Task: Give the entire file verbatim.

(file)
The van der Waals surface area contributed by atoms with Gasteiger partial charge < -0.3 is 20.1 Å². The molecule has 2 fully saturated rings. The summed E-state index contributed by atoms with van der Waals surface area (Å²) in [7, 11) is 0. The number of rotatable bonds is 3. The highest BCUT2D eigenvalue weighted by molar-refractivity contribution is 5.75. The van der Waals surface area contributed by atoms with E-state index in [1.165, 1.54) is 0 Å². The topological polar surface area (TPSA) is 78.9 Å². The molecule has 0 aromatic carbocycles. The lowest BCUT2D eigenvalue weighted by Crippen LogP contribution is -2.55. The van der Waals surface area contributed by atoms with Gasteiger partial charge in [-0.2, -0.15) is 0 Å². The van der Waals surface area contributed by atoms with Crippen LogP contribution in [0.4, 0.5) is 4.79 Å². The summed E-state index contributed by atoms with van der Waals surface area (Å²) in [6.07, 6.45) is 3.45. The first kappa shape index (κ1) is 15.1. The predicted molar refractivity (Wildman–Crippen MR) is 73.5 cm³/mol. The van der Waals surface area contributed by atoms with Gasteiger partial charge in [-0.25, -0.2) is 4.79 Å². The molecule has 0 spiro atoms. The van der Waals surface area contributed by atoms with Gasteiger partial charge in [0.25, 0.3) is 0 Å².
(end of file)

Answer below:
The van der Waals surface area contributed by atoms with Gasteiger partial charge < -0.3 is 20.1 Å². The molecule has 2 fully saturated rings. The summed E-state index contributed by atoms with van der Waals surface area (Å²) in [7, 11) is 0. The number of rotatable bonds is 3. The highest BCUT2D eigenvalue weighted by molar-refractivity contribution is 5.75. The van der Waals surface area contributed by atoms with E-state index in [1.165, 1.54) is 0 Å². The topological polar surface area (TPSA) is 78.9 Å². The molecule has 0 aromatic carbocycles. The lowest BCUT2D eigenvalue weighted by Crippen LogP contribution is -2.55. The van der Waals surface area contributed by atoms with Gasteiger partial charge in [-0.2, -0.15) is 0 Å². The van der Waals surface area contributed by atoms with Crippen LogP contribution in [0.4, 0.5) is 4.79 Å². The summed E-state index contributed by atoms with van der Waals surface area (Å²) in [6.07, 6.45) is 3.45. The first kappa shape index (κ1) is 15.1. The predicted molar refractivity (Wildman–Crippen MR) is 73.5 cm³/mol. The van der Waals surface area contributed by atoms with Gasteiger partial charge in [-0.25, -0.2) is 4.79 Å². The molecule has 0 spiro atoms. The van der Waals surface area contributed by atoms with Gasteiger partial charge in [0.25, 0.3) is 0 Å².